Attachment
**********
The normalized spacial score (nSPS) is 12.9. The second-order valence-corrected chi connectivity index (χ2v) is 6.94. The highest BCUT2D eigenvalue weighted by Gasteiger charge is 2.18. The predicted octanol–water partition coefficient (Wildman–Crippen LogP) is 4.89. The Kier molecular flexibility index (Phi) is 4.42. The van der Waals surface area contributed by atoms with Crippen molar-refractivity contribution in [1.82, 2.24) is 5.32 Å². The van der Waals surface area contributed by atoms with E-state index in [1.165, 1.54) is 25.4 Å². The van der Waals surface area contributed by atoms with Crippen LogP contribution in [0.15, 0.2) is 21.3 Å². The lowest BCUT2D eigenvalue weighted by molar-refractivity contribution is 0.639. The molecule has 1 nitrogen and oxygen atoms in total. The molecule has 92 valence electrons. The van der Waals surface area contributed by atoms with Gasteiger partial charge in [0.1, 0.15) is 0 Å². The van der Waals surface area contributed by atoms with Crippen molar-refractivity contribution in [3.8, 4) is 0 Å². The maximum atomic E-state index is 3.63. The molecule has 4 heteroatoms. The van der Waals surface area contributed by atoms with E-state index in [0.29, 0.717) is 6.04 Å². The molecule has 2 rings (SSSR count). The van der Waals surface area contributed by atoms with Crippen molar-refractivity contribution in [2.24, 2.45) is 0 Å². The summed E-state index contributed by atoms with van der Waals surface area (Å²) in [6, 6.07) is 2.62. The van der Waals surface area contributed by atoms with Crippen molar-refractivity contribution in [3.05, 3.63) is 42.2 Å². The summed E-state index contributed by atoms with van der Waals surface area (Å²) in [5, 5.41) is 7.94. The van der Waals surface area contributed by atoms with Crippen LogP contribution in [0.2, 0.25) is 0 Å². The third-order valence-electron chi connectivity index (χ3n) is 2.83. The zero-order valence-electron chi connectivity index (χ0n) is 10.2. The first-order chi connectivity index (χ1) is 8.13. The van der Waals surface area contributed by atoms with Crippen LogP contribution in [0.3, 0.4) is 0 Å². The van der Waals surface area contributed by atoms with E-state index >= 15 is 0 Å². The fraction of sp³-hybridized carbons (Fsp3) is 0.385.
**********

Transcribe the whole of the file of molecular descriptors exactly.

The normalized spacial score (nSPS) is 12.9. The second-order valence-corrected chi connectivity index (χ2v) is 6.94. The highest BCUT2D eigenvalue weighted by Gasteiger charge is 2.18. The predicted octanol–water partition coefficient (Wildman–Crippen LogP) is 4.89. The Kier molecular flexibility index (Phi) is 4.42. The van der Waals surface area contributed by atoms with Crippen molar-refractivity contribution in [1.82, 2.24) is 5.32 Å². The van der Waals surface area contributed by atoms with E-state index in [1.165, 1.54) is 25.4 Å². The van der Waals surface area contributed by atoms with Crippen LogP contribution in [0.15, 0.2) is 21.3 Å². The lowest BCUT2D eigenvalue weighted by molar-refractivity contribution is 0.639. The molecule has 1 nitrogen and oxygen atoms in total. The molecule has 92 valence electrons. The van der Waals surface area contributed by atoms with Gasteiger partial charge in [0.1, 0.15) is 0 Å². The van der Waals surface area contributed by atoms with Crippen molar-refractivity contribution in [3.8, 4) is 0 Å². The maximum atomic E-state index is 3.63. The molecule has 4 heteroatoms. The van der Waals surface area contributed by atoms with E-state index in [0.29, 0.717) is 6.04 Å². The molecule has 2 rings (SSSR count). The van der Waals surface area contributed by atoms with Crippen molar-refractivity contribution in [2.24, 2.45) is 0 Å². The summed E-state index contributed by atoms with van der Waals surface area (Å²) in [6, 6.07) is 2.62. The van der Waals surface area contributed by atoms with Crippen molar-refractivity contribution in [3.05, 3.63) is 42.2 Å². The summed E-state index contributed by atoms with van der Waals surface area (Å²) in [5, 5.41) is 7.94. The van der Waals surface area contributed by atoms with Crippen LogP contribution in [0.2, 0.25) is 0 Å². The third-order valence-electron chi connectivity index (χ3n) is 2.83. The zero-order valence-electron chi connectivity index (χ0n) is 10.2. The first-order chi connectivity index (χ1) is 8.13. The van der Waals surface area contributed by atoms with Crippen LogP contribution in [0.3, 0.4) is 0 Å². The van der Waals surface area contributed by atoms with E-state index >= 15 is 0 Å². The fraction of sp³-hybridized carbons (Fsp3) is 0.385.